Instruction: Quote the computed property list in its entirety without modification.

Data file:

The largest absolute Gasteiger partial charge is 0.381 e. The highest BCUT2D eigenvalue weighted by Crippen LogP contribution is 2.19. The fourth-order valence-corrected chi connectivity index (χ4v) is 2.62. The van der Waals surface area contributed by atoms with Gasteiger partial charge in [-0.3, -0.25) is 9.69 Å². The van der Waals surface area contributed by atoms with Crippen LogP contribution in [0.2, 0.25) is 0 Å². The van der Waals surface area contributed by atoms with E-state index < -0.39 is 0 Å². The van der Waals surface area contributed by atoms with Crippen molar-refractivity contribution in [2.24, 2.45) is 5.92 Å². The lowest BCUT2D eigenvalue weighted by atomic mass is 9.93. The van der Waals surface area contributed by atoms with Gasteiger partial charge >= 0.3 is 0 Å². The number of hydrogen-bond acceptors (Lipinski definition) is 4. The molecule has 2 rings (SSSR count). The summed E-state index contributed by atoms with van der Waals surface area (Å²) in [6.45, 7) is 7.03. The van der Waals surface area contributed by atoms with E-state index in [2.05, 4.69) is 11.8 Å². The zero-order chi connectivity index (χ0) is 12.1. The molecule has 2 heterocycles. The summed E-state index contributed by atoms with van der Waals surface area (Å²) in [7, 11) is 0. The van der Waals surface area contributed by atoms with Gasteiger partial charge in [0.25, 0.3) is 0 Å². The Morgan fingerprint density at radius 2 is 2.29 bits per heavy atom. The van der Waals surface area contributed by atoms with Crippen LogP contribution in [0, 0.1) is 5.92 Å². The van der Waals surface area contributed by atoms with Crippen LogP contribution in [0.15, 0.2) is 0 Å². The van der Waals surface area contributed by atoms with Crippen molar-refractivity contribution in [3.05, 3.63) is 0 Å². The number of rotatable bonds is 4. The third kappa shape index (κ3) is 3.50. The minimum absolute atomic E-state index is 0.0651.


The largest absolute Gasteiger partial charge is 0.381 e. The highest BCUT2D eigenvalue weighted by Crippen LogP contribution is 2.19. The fourth-order valence-corrected chi connectivity index (χ4v) is 2.62. The van der Waals surface area contributed by atoms with Gasteiger partial charge in [-0.3, -0.25) is 9.69 Å². The van der Waals surface area contributed by atoms with Crippen LogP contribution in [0.2, 0.25) is 0 Å². The van der Waals surface area contributed by atoms with E-state index < -0.39 is 0 Å². The van der Waals surface area contributed by atoms with Crippen molar-refractivity contribution in [2.24, 2.45) is 5.92 Å². The lowest BCUT2D eigenvalue weighted by atomic mass is 9.93. The van der Waals surface area contributed by atoms with Gasteiger partial charge >= 0.3 is 0 Å². The number of hydrogen-bond acceptors (Lipinski definition) is 4. The molecule has 2 rings (SSSR count). The summed E-state index contributed by atoms with van der Waals surface area (Å²) in [6.45, 7) is 7.03. The van der Waals surface area contributed by atoms with E-state index in [2.05, 4.69) is 11.8 Å². The zero-order chi connectivity index (χ0) is 12.1. The molecule has 2 heterocycles. The summed E-state index contributed by atoms with van der Waals surface area (Å²) in [7, 11) is 0. The van der Waals surface area contributed by atoms with Gasteiger partial charge in [0.25, 0.3) is 0 Å². The Morgan fingerprint density at radius 2 is 2.29 bits per heavy atom. The van der Waals surface area contributed by atoms with Crippen LogP contribution in [0, 0.1) is 5.92 Å². The van der Waals surface area contributed by atoms with Crippen LogP contribution in [0.15, 0.2) is 0 Å². The van der Waals surface area contributed by atoms with Crippen molar-refractivity contribution in [3.05, 3.63) is 0 Å². The number of rotatable bonds is 4. The third kappa shape index (κ3) is 3.50. The minimum absolute atomic E-state index is 0.0651.